There’s too much going on in English education to do full threads especially as two parties announce schools policy today. So here’s a quick round-up of three stories:
Troops for Teachers
A sense of déjà-vu accompanies the DfE press release
headlined ‘talented service leavers encourage to consider teaching’. Haven’t we been here before? Troops for Teachers (T4T) has been going for some years now but it only recruited 41 in the first cohort and 61 in the second.
But Education Secretary Nicky Morgan has announced the scheme will expand. She said, ‘feedback from headteachers on the positive impact career changers can have in their school has been outstanding.’ But careers changers could be from any background not just ex-forces personnel.
Another woolly statement from Morgan - she’s making this rather a habit. Twice she’s been pulled up by the UK Statistics watchdog
. And she’s still claiming the UK plummeted down league tables
under Labour’s watch.
In December, Sir Michael Wilshaw reported the number of entrants into teacher training had fallen by 17% since 2009/10
– there are 8,000 fewer secondary trainees. If T4T has the same track record as previously in the next two years, recruiting 102 ex-forces personnel isn’t going to make much of a dent.
Following Tristram Hunt’s comment about nuns and qualified teacher status (QTS) on last week’s Question Time, researchers crunched the QTS figures
. They found state-funded Catholic schools were among the least likely to employ non-QTS teachers: just 2.8% of teachers in Catholic schools were unqualified. This compares with 2.9% in CofE schools and 3.6% in state schools with no faith designation. The state-funded schools most likely to employ non-QTS teachers were Jewish (9%) and Muslim (7%).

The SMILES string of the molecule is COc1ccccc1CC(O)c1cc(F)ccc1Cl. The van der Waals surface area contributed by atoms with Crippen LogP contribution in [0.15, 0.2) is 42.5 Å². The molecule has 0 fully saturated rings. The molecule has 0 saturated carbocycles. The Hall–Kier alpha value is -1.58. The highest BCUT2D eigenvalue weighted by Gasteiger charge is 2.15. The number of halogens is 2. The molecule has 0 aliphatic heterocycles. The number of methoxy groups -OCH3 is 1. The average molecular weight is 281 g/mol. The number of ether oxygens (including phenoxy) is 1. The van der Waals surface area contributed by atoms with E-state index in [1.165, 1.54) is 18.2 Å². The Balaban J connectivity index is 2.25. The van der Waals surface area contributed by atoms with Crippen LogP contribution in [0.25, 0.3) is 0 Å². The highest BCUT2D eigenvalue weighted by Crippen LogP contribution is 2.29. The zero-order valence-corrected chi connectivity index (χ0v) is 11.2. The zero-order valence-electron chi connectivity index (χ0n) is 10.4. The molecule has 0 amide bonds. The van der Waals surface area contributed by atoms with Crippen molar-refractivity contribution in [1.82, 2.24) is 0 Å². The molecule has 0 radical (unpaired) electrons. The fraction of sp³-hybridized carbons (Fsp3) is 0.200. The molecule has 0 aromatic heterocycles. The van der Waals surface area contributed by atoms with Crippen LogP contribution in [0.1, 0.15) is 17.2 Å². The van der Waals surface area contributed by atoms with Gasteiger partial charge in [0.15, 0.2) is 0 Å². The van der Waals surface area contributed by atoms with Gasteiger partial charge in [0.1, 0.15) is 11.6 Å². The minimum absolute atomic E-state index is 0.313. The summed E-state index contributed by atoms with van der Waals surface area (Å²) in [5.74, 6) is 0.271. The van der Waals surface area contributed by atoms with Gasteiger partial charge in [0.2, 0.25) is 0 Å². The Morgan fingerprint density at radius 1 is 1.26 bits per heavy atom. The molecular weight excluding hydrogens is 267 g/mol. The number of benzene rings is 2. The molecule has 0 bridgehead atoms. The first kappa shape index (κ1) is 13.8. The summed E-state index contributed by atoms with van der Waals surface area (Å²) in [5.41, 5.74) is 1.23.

The authors said the existence of faith schools caused problems with social segregation particularly as newer faith schools are opening. Some of these caused segregation on both religious and ethnic grounds, the report’s writers said. They accepted it wasn’t possible to deny some faith groups their own schools when schools for other religions already existed but they feared this could fracture society further.
The solution, the authors suggested, was to remove the faith designation from all state-funded schools.
The authors also looked at the proportion of non-QTS teachers in types of school. Local authority maintained schools were least likely to employ untrained teachers – only 2.6% are unqualified. Free schools had the greatest proportion: nearly one-in-five (18.9%) teachers in free schools have no teaching qualification.
4.9% of teachers in academies are non-QTS.
Inequality of provision for girls at Islamic private school judged Inadequate
Rabia Girls’ and Boys’ School, a private Muslim all-through school in Luton, was judged Inadequate last year. A recent monitoring report
found unequal treatment of girls remained a ‘key problem’. Boys spent more time on ‘secular’ national curriculum studies than girls; girls had less access to laboratory facilities than boys and the newly-introduced D&T curriculum confined girls to ‘knitting and sewing’. There’s nothing wrong with these subjects, of course, and boys should be introduced to them (I speak as an enthusiastic tricoteur
and stitcher). But all pupils should be able to experience the full D&T curriculum
And boys should never be privileged over girls.